Here at Vinhood we never tire of saying it: each to his own!
For instance, everyone has their very own way of considering the concept of bravery as a quality to be rightfully envied.
Some associate it with the masculine art of boxing like Stephen Seagal, or with Janis Joplin’s scratchy voice, and others find it in the superhuman ability of little Matilda as she calculates complicated sums in her head.
But if you’re a sommelier, an aspiring sommelier or even just a competitive enthusiast, nothing, simply nothing at all, is sexier and more macho than knowing how to guess which grape varieties have been used to make a wine, in a blind test.
And obviously someone has to be a spectator, a witness.
This is why we decided to dedicate a whole Wineshow to revealing some tricks you can use to recognize grape varieties, based on the colour, aroma, and structure of a wine. So that you can lord it over your know-it-all wine-loving partner, friends or relatives.
We started with the autochthonous grape varieties, which are famously difficult to pinpoint, in the belief that after that it would be plain sailing from then on.
HERE’S WHAT WE TASTED AND WHAT WE FOUND OUT:
A Vermentino that was very well-liked, above all for its sapid, mineral taste.
Recognizing a Vermentino is never simple because there are no unmistakable aromas that characterize it. So how can we identify it? Vermentino wines are produced on the coast, in Liguria, Tuscany, and Sardinia, and for this reason, they are characterized by a strong sapidity. They are also very alcoholic considering that they are white, but not particularly structured.
The aroma is quite strong, containing fruity and floral notes.
Excellent is the only way to describe the Grignolino made by Beatrice Gaudio, a girl who has completely dedicated her life to producing wine for the last 10 years. The Grignolino is an autochthonous grape variety from Piedmont and specifically from Monferrato, as its DOC indicates. It is normally used to produce wines with a rather light alcohol content and an almost rosé colour that are easily recognizable because they leave a tang of bitterness in the finish, despite their very fruity nose. Beatrice’s Grignolino was sort of in a class of its own because it had a fuller body and more structure than the traditional version. We loved it!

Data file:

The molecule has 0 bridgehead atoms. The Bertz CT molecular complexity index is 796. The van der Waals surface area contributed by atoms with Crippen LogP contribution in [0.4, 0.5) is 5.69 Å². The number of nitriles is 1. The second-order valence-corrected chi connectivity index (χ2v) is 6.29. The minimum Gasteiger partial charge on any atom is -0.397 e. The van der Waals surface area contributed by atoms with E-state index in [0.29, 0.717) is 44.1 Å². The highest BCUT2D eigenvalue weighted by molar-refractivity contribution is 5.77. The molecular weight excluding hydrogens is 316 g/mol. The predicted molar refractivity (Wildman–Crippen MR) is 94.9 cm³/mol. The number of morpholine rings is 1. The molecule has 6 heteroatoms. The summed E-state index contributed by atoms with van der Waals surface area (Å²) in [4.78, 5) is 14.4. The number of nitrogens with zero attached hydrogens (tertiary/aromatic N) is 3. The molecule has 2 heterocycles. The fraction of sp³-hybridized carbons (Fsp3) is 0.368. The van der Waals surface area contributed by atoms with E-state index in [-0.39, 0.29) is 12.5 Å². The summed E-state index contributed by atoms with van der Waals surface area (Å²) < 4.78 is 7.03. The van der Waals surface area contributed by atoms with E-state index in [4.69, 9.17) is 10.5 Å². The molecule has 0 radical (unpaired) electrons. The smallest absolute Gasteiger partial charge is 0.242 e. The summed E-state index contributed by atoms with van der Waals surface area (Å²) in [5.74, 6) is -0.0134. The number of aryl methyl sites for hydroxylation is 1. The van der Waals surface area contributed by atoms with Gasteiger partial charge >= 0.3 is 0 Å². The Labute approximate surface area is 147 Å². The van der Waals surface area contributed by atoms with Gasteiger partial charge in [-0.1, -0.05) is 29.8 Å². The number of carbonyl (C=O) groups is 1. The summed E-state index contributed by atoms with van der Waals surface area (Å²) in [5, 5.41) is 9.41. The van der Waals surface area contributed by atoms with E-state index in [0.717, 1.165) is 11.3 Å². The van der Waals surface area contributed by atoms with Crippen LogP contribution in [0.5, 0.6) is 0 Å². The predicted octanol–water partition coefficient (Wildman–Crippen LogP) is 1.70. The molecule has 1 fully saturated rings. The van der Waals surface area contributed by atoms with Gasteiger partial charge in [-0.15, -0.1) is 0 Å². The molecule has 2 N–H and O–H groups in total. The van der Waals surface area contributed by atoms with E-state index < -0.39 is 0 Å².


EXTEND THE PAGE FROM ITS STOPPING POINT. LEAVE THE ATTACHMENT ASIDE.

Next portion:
Here we go: Aglianico. Aglianico is a pain in the neck to decipher. It’s so structured and rich in tannins that at first sip you think it might be a Barbaresco, or sometimes a Barolo. Instead, this grape variety, typical of South Italy, is used with perfect results in prestigious DOC wines from Campania, Lucania and Molise.
But how can we know that it’s definitely Aglianico? It’s a question of thinking with your head and then answering with your heart.
The colour is distinguishable for its intense, purplish hue, it is alcoholic, important and structured with an aroma that always remains focused on red berries, even though it can be spicy and full of woody highlights.
Yep, we know, we know!
We told you it was a tough one to understand. Unfortunately you’re going to have to practise hard!
Hands up if you’re not familiar with the Malvasia by Casorzo. No need to feel like a dummy, you’re definitely not alone. We’re talking about a unique grape variety that is only grown in the Monferrato area. The good news is that, on the other hand, it’s quite easy to recognize.
Yes, because it’s a sweet, sparkling red wine and these are few and far between in Italy: we only have Brachetto, certain versions of Lambrusco and the Vernacchia by Serrapetrona. Overall, it’s a very elegant wine, sweet but not too sweet.
We’ve got lots more to say …but for now we can close here with our tips and leave you with the photos of the winners.
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